Simone’s long wait has nothing to do with her talent or influence — she is without question one of music’s greatest legends — but rather the Rock Hall’s evolving concept of “rock & roll.” Over time, the Hall has strayed from traditional definitions of the genre to make room for artists of all kinds.
Nine years later, Nina Simone recorded her version and had a minor hit on the R&B charts with it. The song was the lead-off track on an album also titled I Put a Spell On You — an album notable for also including the classic ‘Feeling Good.’
This song inspired John Lennon’s contribution to the Beatles hit ‘Michelle’: “I had been listening to Nina Simone – I think it was ‘I Put A Spell On You’. There was a line in it that went: ‘I love you, I love you.’ That’s what made me think of the middle eight for ‘Michelle’: ‘I love you, I love you, I l-o-ove you.'”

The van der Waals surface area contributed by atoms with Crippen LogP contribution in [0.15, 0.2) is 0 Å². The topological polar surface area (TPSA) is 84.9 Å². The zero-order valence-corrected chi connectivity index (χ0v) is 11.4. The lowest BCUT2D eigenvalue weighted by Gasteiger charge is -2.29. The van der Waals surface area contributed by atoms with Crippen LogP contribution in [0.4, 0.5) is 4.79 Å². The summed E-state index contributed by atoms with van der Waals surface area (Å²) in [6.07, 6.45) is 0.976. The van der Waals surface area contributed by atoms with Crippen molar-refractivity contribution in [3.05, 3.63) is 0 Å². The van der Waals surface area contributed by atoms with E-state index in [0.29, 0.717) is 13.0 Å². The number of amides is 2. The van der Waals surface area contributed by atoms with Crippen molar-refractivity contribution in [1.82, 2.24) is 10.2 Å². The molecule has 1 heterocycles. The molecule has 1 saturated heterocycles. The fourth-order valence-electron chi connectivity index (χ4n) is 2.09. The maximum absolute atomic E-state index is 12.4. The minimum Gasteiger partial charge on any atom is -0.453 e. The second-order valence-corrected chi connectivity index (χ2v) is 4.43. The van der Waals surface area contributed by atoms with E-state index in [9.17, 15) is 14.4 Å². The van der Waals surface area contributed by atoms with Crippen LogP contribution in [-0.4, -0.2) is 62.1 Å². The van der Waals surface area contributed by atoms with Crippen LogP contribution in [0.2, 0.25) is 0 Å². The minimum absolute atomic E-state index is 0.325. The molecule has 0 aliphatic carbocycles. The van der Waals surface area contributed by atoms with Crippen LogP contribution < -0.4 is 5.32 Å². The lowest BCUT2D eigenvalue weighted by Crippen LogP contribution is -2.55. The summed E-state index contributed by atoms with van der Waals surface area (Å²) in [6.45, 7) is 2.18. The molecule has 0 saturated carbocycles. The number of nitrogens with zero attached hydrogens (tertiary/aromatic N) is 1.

Nina Simone’s 1964 civil rights anthem ‘Mississippi Goddamn’ was released on an album of live recordings from Carnegie Hall. Simone reportedly wrote the song in just an hour, inspired by the deaths of Medgar Evers in Mississippi and the four black children murdered in an Alabama church bombing.
‘Sinnerman’ is one of Nina Simone’s most famous songs. She turned the traditional Negro spiritual, which she had no doubt heard in her mother’s church as a little girl, into a sprawling 10-minute jazz piano epic.
Simone’s version has been sampled in modern rap songs and used in many TV shows and movies, including both the original 1968 Thomas Crown Affair and the 1999 remake. It’s easy to see why. The pulsating rhythm and raw emotional power of the track are irresistible.
For today’s SOTD, I chose Simone’s most famous love song, ‘I Loves You Porgy’ from the Gershwin opera Porgy and Bess. She initially recorded the song for her 1958 debut album, Little Girl Blue, though today’s version is a live performance from 1960.